It’s not actually a new coaching-staff concept. Brett Favre was brought along by ex-quarterback Mike Holmgren's coaching staff that included ex-quarterback Steve Mariucci in the actual job of quarterbacks coach and ex-quarterback Jon Gruden as an offensive assistant.

While not precisely the same thing, the Bears had a form of that structure in place for Trubisky last year: Dowell Loggains as offensive coordinator, Dave Ragone as quarterbacks coach and Mark Sanchez as a quarterback “assistant.”

No easy conclusions were there on Monday beyond a commitment to building a staff that can build around Trubisky.

“I don’t want to paint ourselves in a corner,” Pace said of possible search parameters. “We’re looking for the best coach; best character, best leadership. So I don’t want to paint ourselves into offense or defense. It’s going to be a broad, thorough search.”

By a committee.

Why coming to the Bears was the right opportunity for Harry Hiestand to leave Notre Dame

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AP

Why coming to the Bears was the right opportunity for Harry Hiestand to leave Notre Dame

There wasn’t a single game Harry Hiestand coached while at Notre Dame — 77 in total — in which he didn’t have a future top-20 pick starting at left tackle. 

Zack Martin (16th overall, 2014) was followed by Ronnie Stanley (6th overall, 2016), who gave way to Mike McGlinchey (9th overall, 2018). Hiestand also developed Quenton Nelson, who went on to be the highest interior offensive lineman drafted (6th overall, 2018) since 1986. Nelson and McGlinchey became the first pair of college offensive line teammates to be drafted in the first 10 picks since 1991, when Tennessee had tackles Charles McRae and Antone Davis go seventh and eighth.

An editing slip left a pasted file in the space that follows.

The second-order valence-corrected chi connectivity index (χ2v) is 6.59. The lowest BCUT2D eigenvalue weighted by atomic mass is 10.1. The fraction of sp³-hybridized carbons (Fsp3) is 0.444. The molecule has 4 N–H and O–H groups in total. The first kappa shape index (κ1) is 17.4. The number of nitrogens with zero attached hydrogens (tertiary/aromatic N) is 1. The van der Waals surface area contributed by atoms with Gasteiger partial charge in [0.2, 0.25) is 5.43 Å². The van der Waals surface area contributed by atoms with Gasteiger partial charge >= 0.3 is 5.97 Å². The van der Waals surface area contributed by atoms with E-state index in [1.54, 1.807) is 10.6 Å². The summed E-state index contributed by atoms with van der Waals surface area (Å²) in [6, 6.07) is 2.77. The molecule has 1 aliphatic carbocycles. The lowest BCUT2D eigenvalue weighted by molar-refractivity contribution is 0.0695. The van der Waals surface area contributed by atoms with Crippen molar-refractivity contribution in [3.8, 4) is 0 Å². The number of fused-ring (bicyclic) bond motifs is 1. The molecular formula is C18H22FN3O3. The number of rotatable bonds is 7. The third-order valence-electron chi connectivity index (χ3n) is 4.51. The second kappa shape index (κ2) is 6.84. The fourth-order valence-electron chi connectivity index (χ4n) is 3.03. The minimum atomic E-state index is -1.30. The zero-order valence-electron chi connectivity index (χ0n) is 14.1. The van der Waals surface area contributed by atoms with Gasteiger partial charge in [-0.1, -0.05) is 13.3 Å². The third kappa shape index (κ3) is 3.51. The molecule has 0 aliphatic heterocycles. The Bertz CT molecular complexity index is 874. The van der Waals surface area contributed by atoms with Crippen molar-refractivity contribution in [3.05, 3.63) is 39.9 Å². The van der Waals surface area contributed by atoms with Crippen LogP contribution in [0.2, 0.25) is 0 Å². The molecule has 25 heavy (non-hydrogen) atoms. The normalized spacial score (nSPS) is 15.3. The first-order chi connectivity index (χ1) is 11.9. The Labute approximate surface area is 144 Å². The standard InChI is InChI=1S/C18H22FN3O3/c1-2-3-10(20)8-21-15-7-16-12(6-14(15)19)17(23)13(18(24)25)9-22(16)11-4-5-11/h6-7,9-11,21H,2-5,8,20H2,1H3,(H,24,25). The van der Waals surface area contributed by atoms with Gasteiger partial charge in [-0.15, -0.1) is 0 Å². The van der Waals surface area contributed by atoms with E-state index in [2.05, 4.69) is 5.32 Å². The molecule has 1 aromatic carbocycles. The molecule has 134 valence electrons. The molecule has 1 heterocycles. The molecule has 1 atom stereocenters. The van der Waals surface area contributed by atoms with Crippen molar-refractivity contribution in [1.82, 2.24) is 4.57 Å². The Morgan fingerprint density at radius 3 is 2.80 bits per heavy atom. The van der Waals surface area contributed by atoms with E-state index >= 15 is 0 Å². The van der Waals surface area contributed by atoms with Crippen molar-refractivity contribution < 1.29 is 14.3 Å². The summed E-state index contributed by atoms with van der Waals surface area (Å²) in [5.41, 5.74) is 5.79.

“It wasn’t surprising because the kind of guys they are, they absolutely did everything the right way, the way they took care of themselves, the way they trained, the teammates that they are and were,” Hiestand said. “They just did it all the way you wanted them to do it. So it was. It was a good moment.”

Hiestand said he had a sense of pride after seeing his two former players be drafted so high, even if he wasn't able to re-unite with either of them. The Bears, of course, didn’t have a chance to draft Nelson, and had conviction on using the eighth overall pick on linebacker Roquan Smith (as well as having tackles Charles Leno and Bobby Massie in place for the 2018 season). 

Anecdotally, one former Notre Dame player said (maybe half-jokingly) that Nelson and McGlinchey were fighting each other to see who could get drafted by the Bears to play with Hiestand again.

“There’s nobody that I’ve been around in this game that’s more passionate about what he does,” McGlinchey, now with the San Francisco 49ers, said of Hiestand at Notre Dame’s pro day in March. “There’s really only two things that are important to him, and that’s his family and then his offensive linemen. There’s a lot to be said for that. 

“In this game, everybody’s always trying to work an angle to up their own career — he doesn’t want to do anything but coach O-line, and that’s what really sticks out to us as players. He cares for us like we’re his own. Obviously he coaches extremely hard and is very demanding of his players, which I loved — he pushed me to be the player that I am.